HYSY 981 completes first part of drilling in disputed waters near Vietnam

China Oilfield Services Limited, the operator of the HYSY 981 rig currently deployed in the South China Sea, has completed the first stage of drilling in the area.

According to a statement by COSL, the rig, which attracted international attention after Vietnam accused China of deploying the rig on the Vietnamese continental shelf, will move to the next drilling location.

The drilling campaign in the area, which began on May 2, is expected to be completed in mid-August this year.

China-Vietnam clash

The Foreign Ministry of Vietnam held a press conference on May 23, during which they presented the “historical and jurisprudential evidence” underpinning their claim to the Xisha Islands, near which the HYSY 981 is currently deployed.

In response to the claims by Vietnam, China’s Foreign Ministry spokesperson Qin Gang said: “I watched the press conference held by Vietnam’s Foreign Ministry last Friday. I find it absurd and ridiculous.”

“There is plenty historical evidence to show that the Xisha Islands, which was first discovered, named and explored by the Chinese people, is an integral part of China’s territory. The Chinese people are the indisputable owner of the Xisha Islands,” he said.

 

Related: Chinese flee Vietnam after rig dispute spurs violence

 

“As early as 2 century B.C., during the Han Dynasty, Chinese ships had sailed into the South China Sea and discovered the Xisha Islands. Since then, groups after groups of Chinese people came to the islands and carried out exploration activities. Historical records show that since the Tang and Song Dynasties, the Chinese had started fishing activities in the Xisha Islands. Patrols by the naval ships of the Northern Song Dynasty around the Xisha Islands indicate that China already exercised effective administration of those islands by that time. Guo Shoujing, a famous astronomer of the Yuan Dynasty, set up an astronomical observing site in the Xisha Islands, which is another proof that the Xisha Islands have always been within China’s territory,” Gang said.

Furthermore, Gang said that before mid 1970s, the Vietnamese side had publicly and officially acknowledged that the Xisha Islands belong to China.

“In 1956, leading officials of the Foreign Ministry of Vietnam made it clear to the charge d’affaires of the Chinese Embassy in Vietnam that the Xisha Islands are China’s. In 1958, the Chinese government announced that the territorial sea of the People’s Republic of China is 12 nautical miles wide, and explicitly pointed out that this rule applied to every inch of China’s territory, including the Xisha Islands. Ten days after the announcement, the then Vietnamese Prime Minister Pham Van Dong sent a note to Premier Zhou Enlai and expressed that the Vietnamese government acknowledged and respected the Chinese government’s announcement on territorial sea. For a long time, the official documents, textbooks and maps of Vietnam showed that the Xisha Islands belong to China,” Gang added.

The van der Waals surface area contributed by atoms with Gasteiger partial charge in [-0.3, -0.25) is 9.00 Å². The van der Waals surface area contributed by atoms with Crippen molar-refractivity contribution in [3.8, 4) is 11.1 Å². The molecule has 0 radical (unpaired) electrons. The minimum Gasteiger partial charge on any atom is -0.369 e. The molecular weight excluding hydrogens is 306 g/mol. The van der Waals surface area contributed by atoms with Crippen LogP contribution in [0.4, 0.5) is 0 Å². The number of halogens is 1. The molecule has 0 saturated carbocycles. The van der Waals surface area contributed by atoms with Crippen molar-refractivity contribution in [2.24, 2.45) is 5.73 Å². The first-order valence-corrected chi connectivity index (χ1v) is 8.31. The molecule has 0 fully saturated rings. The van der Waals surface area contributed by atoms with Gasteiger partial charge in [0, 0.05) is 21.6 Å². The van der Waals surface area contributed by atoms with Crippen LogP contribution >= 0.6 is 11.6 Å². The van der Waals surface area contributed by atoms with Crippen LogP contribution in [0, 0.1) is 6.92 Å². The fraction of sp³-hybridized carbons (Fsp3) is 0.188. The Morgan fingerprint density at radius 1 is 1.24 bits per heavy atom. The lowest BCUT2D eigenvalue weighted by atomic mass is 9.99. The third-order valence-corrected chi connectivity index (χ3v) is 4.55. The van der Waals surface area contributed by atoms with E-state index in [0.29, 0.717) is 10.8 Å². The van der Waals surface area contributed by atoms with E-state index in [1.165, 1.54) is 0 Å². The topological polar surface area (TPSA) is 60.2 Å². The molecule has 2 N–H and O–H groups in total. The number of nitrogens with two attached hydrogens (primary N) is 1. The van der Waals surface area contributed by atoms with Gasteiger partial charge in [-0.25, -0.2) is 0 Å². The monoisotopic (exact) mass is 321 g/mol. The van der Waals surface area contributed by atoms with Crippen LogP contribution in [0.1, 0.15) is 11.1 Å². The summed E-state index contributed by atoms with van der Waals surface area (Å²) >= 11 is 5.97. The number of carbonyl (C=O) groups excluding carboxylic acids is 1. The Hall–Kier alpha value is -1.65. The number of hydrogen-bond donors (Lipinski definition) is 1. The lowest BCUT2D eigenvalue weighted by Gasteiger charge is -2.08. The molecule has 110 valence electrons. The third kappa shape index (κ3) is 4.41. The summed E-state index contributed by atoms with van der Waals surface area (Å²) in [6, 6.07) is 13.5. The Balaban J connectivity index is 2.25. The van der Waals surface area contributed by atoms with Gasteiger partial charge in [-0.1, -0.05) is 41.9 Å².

Related: China shocked by riots in Vietnam. Vietnam asks for removal of offshore rig

 

“However, after 1975, the Vietnamese side abandoned all its previous commitments and started to put forward sovereign claims to those islands. At last Friday’s press conference by the Vietnamese Foreign Ministry, remarks made by the Vietnamese side once again showed that this country bent history, denied facts, and went back on its words. This country has a low rating of credibility. I want to stress here for one more time that the resolve of the Chinese government and people in safeguarding national sovereignty and territorial integrity is unshakable,” Gang concluded.

Ever since the Chinese deployed the rig at the location near the contested Xisha Island, Vietnam has asked China to remove the rig.

According to the Vietnamese side, since May 1st 2014, China has deployed more than 130 ships, including military vessels and planes to guard the placement of the semi-submersible drilling rig at the location which is 80 nautical miles deep into the Vietnamese exclusive economic zone prescribed by the 1982 United Nations Convention on the Law of the Sea (1982 UNCLOS).

“This gravely violates the international law and the Declaration on the Conducts of Parties in the South China Sea (DOC), to which China is also a signatory. The acts by China have been directly threatening peace, stability and maritime security and safety, and freedom of navigation and aviation in the East Sea, Vietnam’s Prime Minister Nguyen Tan Dung said last week.

 

Related: Vietnam: Factories set on fire in response to China’s offshore rig deployment

 

Offshore Energy Today Staff, May 27, 2014

 

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